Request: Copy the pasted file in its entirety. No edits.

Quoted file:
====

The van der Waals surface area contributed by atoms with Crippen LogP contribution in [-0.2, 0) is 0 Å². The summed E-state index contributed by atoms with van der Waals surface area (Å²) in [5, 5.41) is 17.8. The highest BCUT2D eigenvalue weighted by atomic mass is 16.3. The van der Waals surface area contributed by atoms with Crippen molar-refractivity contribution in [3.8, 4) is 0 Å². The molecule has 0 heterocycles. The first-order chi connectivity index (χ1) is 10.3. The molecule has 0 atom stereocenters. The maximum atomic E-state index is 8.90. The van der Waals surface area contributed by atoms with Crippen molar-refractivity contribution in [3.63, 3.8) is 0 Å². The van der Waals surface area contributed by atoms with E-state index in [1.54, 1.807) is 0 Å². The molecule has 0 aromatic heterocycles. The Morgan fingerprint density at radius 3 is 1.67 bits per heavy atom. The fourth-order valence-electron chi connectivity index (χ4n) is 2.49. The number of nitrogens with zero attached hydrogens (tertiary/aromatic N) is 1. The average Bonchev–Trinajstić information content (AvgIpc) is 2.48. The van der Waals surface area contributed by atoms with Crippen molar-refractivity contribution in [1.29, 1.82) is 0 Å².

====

The van der Waals surface area contributed by atoms with Crippen LogP contribution in [-0.2, 0) is 0 Å². The summed E-state index contributed by atoms with van der Waals surface area (Å²) in [5, 5.41) is 17.8. The highest BCUT2D eigenvalue weighted by atomic mass is 16.3. The van der Waals surface area contributed by atoms with Crippen molar-refractivity contribution in [3.8, 4) is 0 Å². The molecule has 0 heterocycles. The first-order chi connectivity index (χ1) is 10.3. The molecule has 0 atom stereocenters. The maximum atomic E-state index is 8.90. The van der Waals surface area contributed by atoms with Crippen molar-refractivity contribution in [3.63, 3.8) is 0 Å². The van der Waals surface area contributed by atoms with E-state index in [1.54, 1.807) is 0 Å². The molecule has 0 aromatic heterocycles. The Morgan fingerprint density at radius 3 is 1.67 bits per heavy atom. The fourth-order valence-electron chi connectivity index (χ4n) is 2.49. The number of nitrogens with zero attached hydrogens (tertiary/aromatic N) is 1. The average Bonchev–Trinajstić information content (AvgIpc) is 2.48. The van der Waals surface area contributed by atoms with Crippen molar-refractivity contribution in [1.29, 1.82) is 0 Å².